“Oil and gas companies been ravaging the pocketbooks of working-class people at the pump,” Avi Lewis, an associate professor of geography at the University of British Columbia and longtime climate activist, told The Tyee. “It is grotesque beyond the capacity of words to convey.”
No less than the United Nations secretary-general agrees with that analysis. “We are seeing excessive scandalous profits of the oil and gas industry in a moment in which all of us are losing money,” António Guterres said during an August press conference. “I urge people everywhere to send a clear message to the fossil fuel industry and their financiers that this grotesque greed is punishing the poorest and most vulnerable people, while destroying our only common home, the planet.”
The price that Canadians pay for gasoline had been rising for months as we entered 2022 due in part to more people wanting to travel after largely staying put during the pandemic. At the same time, oil companies had been cutting back production due to low oil prices, resulting in a tighter supply. And then came Russia’s invasion of Ukraine, which helped accelerate gas prices to unheard-of levels.
By June, nearly 70 per cent of Canadians were expressing fears that they wouldn’t be able to afford gasoline, according to an Ipsos poll conducted for Global News. People with children were especially worried.
Another survey suggested that a majority of people in the country — 54 per cent — were cutting back on their driving.
‘Robbed at the pump’
“It’s extremely stressful,” a 26-year-old Albertan named Amy told the Daily Hive Urbanized survey. “We do not have efficient or safe transit in my city, and with inflation, the cost of living is outrageous.” She added, “I limit my driving and basically can’t enjoy anything that’s not a necessity. Canadians and especially Albertans shouldn’t be robbed at the pump.”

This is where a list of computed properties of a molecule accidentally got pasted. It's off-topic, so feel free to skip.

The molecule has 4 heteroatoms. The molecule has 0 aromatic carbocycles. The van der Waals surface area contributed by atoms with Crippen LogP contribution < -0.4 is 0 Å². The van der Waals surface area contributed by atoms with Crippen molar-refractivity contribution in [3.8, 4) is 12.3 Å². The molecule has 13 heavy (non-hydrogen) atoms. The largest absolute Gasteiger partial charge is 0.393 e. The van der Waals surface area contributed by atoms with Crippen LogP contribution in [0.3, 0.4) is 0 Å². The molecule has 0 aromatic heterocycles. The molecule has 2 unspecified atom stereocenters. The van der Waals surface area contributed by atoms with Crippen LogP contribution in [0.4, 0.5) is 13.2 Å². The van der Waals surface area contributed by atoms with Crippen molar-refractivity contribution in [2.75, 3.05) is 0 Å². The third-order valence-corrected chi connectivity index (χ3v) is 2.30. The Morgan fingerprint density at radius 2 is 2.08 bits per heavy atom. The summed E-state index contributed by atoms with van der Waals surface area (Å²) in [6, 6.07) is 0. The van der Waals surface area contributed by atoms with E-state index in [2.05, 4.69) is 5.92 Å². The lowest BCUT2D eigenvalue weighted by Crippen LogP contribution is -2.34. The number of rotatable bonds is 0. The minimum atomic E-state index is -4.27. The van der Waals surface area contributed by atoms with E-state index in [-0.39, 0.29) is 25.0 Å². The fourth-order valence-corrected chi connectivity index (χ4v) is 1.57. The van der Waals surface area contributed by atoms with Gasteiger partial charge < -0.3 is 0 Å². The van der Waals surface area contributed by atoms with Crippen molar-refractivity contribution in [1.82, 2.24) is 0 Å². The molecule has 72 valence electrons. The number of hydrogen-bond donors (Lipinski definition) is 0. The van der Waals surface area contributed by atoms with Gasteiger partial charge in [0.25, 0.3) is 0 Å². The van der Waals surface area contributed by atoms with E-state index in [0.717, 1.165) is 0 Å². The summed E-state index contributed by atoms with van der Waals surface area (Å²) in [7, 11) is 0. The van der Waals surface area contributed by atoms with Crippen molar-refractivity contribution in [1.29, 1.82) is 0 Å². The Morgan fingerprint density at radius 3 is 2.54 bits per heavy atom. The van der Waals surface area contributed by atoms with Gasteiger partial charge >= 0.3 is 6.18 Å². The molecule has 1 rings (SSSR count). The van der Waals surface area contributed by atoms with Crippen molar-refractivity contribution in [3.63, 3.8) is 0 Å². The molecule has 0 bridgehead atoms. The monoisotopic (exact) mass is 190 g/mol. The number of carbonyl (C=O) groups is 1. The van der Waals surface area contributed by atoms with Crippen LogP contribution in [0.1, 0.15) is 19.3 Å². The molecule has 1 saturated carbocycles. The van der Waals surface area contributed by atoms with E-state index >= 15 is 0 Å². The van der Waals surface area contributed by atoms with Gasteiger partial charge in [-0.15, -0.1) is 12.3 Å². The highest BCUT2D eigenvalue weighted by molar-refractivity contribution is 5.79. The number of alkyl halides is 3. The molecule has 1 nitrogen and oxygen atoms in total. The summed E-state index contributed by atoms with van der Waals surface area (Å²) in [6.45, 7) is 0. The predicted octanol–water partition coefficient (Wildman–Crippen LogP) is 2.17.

And who was doing the robbing? Can it be a coincidence that the top four oil and gas companies in the country together saw their combined net earnings triple from the same period last year? That’s the calculation done by the organization Environmental Defence.
“What makes the profit margins of these companies so high?” asked David Detomasi, an associate professor of international business at Queen’s University and author of Profits and Power: Navigating the Politics and Geopolitics of Oil. “I think the big reason is that most of the companies reporting these outlandish profits are integrated companies. They do everything, from drilling for oil, to extracting it, to refining it, to transporting it, to selling it at a gas station. And they get really good profits all along that chain.”
Despite these profits representing a massive transfer of wealth from ordinary Canadians to the country’s largest oil and gas producers, there is little political will at the federal level to do anything about it.
Canada's Ministry of Finance is reportedly not considering any new taxes on excess profits from fossil fuel companies that could be returned to people through tax credits or social programs, as some federal opposition politicians have suggested.
Lewis argues the best option for people feeling “robbed” at the gas pump is to encourage their local municipalities to sue oil and gas companies for the floods, extreme weather and other climate damages caused by the ever-escalating climate emergency, the costs of which ultimately have to be covered by taxpayers.
The City of Vancouver, which experiences an estimated $50 million in such climate impacts every year, is now considering that type of litigation.
“People are getting walloped by the fossil fuel industry,” said Lewis, who is involved with a new campaign called Sue Big Oil. “We need to build the power to elect governments that will actually have the courage to get that money back.”